Aram said...

Oh sorry. I forget to mention Georgians who top the IBS.
Trialeti is a site in south Georgia. Vanadzor is in North Armenia.

Rob said...

@ Matt yeah if Armenia Chalcolithic had ~10% EHG, north Caucasus would be ~ 30-40%, with Kalmykia ~ 50%, etc.
So hope to the Copenhagen paper coming soon.

Nirjhar007 said...

Chaps, Zoroastrainism may have developed in locations around Yaz culture , but its tradition was probably quite older :

http://new-indology.blogspot.in/2016/07/jiroft-culture-and-harappa-iconographic.html

About Andronovo , it may correspond to the Tuiryas (Turanians) of Avesta and their land Turan which is in Central Asia . Avesta also mentions Sairimas (Some connect with Proto-Sarmatians) , in late phases of BMAC presence of Andronovo related tribes is felt and detected in archaeology.

Gioiello said...

@ Aram
"Concerning that R1b in Kura-Araxes. This was repeated many times but I will say once more. R1b in Kura Araxes can't be at the origin of any R1b-M269. IT IS IMPOSSIBLE. Look at the Smal's tree. It is a parallel branch to P297. We don't know when he came to Caucasus. It could be there since Mesolithic. Or later".

Mesolithic? The oldest R1b found in Caucasus (with Iran, Anatolia, Middle East) is long after Italy, Iberia, Balkans, Eastern Europe. When some older sample will be found, write to me.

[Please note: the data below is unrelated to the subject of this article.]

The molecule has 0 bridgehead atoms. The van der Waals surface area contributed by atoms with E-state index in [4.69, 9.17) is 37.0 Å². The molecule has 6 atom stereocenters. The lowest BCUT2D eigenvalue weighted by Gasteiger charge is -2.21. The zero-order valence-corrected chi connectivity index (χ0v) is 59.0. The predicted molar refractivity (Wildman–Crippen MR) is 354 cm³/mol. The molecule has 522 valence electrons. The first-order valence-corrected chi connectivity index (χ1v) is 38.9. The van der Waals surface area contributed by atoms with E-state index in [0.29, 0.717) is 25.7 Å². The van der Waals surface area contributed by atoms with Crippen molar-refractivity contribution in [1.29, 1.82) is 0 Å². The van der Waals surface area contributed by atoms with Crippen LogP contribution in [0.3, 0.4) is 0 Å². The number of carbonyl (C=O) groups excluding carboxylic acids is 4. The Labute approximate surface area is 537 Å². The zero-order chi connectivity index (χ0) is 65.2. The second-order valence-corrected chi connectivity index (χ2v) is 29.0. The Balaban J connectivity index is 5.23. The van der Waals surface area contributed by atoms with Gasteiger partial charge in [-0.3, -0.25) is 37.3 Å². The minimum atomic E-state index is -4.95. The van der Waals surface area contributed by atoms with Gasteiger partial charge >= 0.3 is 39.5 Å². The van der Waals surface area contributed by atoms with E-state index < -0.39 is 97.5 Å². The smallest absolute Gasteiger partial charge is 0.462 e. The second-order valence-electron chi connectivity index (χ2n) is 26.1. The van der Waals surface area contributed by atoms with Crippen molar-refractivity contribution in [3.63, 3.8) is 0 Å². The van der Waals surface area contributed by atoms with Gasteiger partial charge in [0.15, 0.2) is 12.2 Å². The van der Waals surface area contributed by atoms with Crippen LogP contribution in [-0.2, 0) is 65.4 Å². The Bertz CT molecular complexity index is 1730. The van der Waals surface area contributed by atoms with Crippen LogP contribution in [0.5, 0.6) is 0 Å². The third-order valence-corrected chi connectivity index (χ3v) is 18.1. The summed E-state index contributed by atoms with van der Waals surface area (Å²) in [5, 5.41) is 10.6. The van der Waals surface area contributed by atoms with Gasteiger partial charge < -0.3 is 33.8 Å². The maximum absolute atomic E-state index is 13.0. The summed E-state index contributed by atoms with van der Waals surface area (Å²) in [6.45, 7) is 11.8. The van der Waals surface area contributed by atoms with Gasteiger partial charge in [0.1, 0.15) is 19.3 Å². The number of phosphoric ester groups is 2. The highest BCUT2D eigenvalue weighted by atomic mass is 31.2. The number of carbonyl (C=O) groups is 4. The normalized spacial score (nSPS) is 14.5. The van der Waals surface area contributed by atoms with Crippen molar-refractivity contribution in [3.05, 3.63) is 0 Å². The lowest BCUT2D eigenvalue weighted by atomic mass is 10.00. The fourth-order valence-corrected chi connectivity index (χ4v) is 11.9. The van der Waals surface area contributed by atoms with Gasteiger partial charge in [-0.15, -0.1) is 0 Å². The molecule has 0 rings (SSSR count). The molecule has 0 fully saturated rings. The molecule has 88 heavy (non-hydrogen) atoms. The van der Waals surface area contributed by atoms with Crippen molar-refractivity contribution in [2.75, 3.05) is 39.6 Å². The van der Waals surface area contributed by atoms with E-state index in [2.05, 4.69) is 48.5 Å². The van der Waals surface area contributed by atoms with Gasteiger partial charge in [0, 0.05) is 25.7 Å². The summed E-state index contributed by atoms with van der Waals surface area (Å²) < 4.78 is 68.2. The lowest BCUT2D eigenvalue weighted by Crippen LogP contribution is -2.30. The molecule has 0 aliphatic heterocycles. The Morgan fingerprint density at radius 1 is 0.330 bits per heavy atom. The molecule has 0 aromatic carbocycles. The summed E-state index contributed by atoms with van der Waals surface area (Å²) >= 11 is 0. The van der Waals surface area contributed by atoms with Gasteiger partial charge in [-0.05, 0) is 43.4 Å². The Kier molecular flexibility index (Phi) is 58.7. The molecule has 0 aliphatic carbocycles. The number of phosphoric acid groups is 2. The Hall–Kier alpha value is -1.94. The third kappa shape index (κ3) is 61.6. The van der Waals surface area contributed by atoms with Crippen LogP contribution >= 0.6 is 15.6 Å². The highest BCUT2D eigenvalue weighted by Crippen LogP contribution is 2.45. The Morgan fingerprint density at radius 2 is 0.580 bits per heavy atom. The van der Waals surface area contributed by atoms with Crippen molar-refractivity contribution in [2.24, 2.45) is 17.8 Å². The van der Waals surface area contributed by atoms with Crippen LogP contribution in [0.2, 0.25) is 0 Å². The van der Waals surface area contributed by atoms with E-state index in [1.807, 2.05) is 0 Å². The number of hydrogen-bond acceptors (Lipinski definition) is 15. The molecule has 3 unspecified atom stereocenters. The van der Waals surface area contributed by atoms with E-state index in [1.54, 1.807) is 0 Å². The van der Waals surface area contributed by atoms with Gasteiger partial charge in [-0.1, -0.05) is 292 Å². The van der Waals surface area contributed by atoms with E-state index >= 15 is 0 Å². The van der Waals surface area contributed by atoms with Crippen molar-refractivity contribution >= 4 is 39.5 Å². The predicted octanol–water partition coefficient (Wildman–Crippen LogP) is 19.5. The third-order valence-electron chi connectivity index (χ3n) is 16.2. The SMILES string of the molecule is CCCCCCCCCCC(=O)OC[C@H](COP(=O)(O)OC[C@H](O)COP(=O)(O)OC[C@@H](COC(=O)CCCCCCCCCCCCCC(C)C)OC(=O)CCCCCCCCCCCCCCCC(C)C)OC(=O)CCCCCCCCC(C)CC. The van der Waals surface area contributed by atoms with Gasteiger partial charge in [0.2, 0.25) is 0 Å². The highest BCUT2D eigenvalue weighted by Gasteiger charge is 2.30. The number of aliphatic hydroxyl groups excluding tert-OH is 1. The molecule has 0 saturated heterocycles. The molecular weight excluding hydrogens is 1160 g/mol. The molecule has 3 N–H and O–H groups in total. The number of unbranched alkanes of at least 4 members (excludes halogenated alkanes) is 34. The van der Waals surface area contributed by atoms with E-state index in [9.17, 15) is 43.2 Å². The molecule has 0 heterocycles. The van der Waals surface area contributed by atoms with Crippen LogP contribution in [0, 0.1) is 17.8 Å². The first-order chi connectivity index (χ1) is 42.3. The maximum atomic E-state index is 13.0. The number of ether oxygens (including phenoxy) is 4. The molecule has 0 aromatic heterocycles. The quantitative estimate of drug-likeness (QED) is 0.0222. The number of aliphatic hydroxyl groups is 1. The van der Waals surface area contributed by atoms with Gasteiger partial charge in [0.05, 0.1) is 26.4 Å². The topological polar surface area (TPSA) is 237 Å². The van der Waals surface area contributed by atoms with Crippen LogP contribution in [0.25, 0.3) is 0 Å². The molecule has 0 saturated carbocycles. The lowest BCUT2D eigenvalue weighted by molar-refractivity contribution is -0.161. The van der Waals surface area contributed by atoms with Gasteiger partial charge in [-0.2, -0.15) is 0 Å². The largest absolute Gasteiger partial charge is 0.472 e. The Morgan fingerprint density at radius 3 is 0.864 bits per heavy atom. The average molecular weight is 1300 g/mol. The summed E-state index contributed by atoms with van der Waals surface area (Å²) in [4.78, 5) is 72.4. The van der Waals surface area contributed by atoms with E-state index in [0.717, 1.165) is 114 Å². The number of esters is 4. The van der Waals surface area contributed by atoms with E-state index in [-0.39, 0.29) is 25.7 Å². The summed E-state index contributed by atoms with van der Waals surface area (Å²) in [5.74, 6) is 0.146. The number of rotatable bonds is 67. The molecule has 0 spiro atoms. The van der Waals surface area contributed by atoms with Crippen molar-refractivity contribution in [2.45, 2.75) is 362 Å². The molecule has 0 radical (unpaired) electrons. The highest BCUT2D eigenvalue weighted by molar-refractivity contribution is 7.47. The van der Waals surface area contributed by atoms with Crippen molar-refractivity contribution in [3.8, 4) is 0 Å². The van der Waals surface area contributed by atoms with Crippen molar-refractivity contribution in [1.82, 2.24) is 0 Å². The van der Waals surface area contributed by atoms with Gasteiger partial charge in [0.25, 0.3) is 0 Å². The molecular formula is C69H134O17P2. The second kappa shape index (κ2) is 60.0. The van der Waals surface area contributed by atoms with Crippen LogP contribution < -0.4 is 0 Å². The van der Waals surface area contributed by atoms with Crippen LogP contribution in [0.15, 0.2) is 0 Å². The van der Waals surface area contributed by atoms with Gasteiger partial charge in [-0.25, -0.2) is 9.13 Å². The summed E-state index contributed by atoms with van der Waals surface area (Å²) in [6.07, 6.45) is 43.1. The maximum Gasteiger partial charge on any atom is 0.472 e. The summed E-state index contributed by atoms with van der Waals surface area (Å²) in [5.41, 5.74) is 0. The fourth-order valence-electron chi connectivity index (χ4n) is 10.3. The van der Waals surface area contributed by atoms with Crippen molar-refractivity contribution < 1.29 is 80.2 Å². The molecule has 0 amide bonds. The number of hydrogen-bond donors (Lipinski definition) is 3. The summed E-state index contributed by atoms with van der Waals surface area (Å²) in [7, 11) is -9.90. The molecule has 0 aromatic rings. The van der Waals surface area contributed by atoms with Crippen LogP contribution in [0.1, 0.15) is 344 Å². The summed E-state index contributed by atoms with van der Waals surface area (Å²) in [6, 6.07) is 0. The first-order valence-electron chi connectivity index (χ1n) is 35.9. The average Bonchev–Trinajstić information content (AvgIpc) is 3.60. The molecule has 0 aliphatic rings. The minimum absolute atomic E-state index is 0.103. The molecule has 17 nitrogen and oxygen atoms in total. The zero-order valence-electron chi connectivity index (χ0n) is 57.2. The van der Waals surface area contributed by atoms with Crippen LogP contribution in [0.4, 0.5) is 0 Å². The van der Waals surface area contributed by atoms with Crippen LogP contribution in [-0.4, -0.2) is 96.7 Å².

Kurti said...

Matt sait

"I did qualify my comment with when I mentioned "Steppe ancestry" = "E.g. more EHG relative to Iran_N-like ancestry than CHG has. This extra EHG may have come from a population with the same EHG:Iran_N-like as Yamnaya, or from an intermediary population (biologically and geographically) between CHG and Yamnaya that we haven't yet sampled.".

I didn't saw your original post and my comment was based around your last comment in which you quoted yourself. Otherwise if I had sawn this comment I wouldn't had bothered to answer it.

In general my comment was actually directed towards the host of this blog anyways, becaus ehe believes everything EHG related must have come from the Steppes.

If you red the comment sections properly you would have sawn that. Or did you simply ignore the hosts claims for the sake of not creating "uproar" here, because I didn't saw you criticizing his approach in any way.

Kurti said...

"In general my comment was actually directed towards the host of this blog anyways, becaus ehe believes everything EHG related must have come from the Steppes."

correction
he believes everything EHG related must have come from the Steppes during the Bronze Age.

"The North Caucasus is about it, anything north of that is on the steppe. The steppe does not equal Dneiper-Donets or Samara (Middle Volga) areas. There's a whole region of the steppe that is north of the Caucasus, between the Black Sea and Caspian Sea."